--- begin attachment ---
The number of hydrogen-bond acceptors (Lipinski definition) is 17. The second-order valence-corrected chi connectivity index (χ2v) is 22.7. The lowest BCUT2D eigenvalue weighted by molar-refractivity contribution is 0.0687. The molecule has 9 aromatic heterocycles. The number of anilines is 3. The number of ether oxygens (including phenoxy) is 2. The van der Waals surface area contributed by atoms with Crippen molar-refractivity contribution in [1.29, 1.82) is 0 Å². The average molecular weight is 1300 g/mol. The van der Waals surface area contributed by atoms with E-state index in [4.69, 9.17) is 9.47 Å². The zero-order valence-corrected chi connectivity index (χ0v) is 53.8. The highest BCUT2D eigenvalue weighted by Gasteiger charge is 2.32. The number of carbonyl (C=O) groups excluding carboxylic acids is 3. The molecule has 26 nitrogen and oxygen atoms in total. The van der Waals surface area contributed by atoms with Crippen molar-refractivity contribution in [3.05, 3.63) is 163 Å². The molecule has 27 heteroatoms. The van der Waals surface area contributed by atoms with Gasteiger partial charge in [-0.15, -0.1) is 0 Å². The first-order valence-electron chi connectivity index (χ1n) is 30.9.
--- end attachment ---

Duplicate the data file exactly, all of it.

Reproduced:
The number of hydrogen-bond acceptors (Lipinski definition) is 17. The second-order valence-corrected chi connectivity index (χ2v) is 22.7. The lowest BCUT2D eigenvalue weighted by molar-refractivity contribution is 0.0687. The molecule has 9 aromatic heterocycles. The number of anilines is 3. The number of ether oxygens (including phenoxy) is 2. The van der Waals surface area contributed by atoms with Crippen molar-refractivity contribution in [1.29, 1.82) is 0 Å². The average molecular weight is 1300 g/mol. The van der Waals surface area contributed by atoms with E-state index in [4.69, 9.17) is 9.47 Å². The zero-order valence-corrected chi connectivity index (χ0v) is 53.8. The highest BCUT2D eigenvalue weighted by Gasteiger charge is 2.32. The number of carbonyl (C=O) groups excluding carboxylic acids is 3. The molecule has 26 nitrogen and oxygen atoms in total. The van der Waals surface area contributed by atoms with Crippen molar-refractivity contribution in [3.05, 3.63) is 163 Å². The molecule has 27 heteroatoms. The van der Waals surface area contributed by atoms with Gasteiger partial charge in [-0.15, -0.1) is 0 Å². The first-order valence-electron chi connectivity index (χ1n) is 30.9.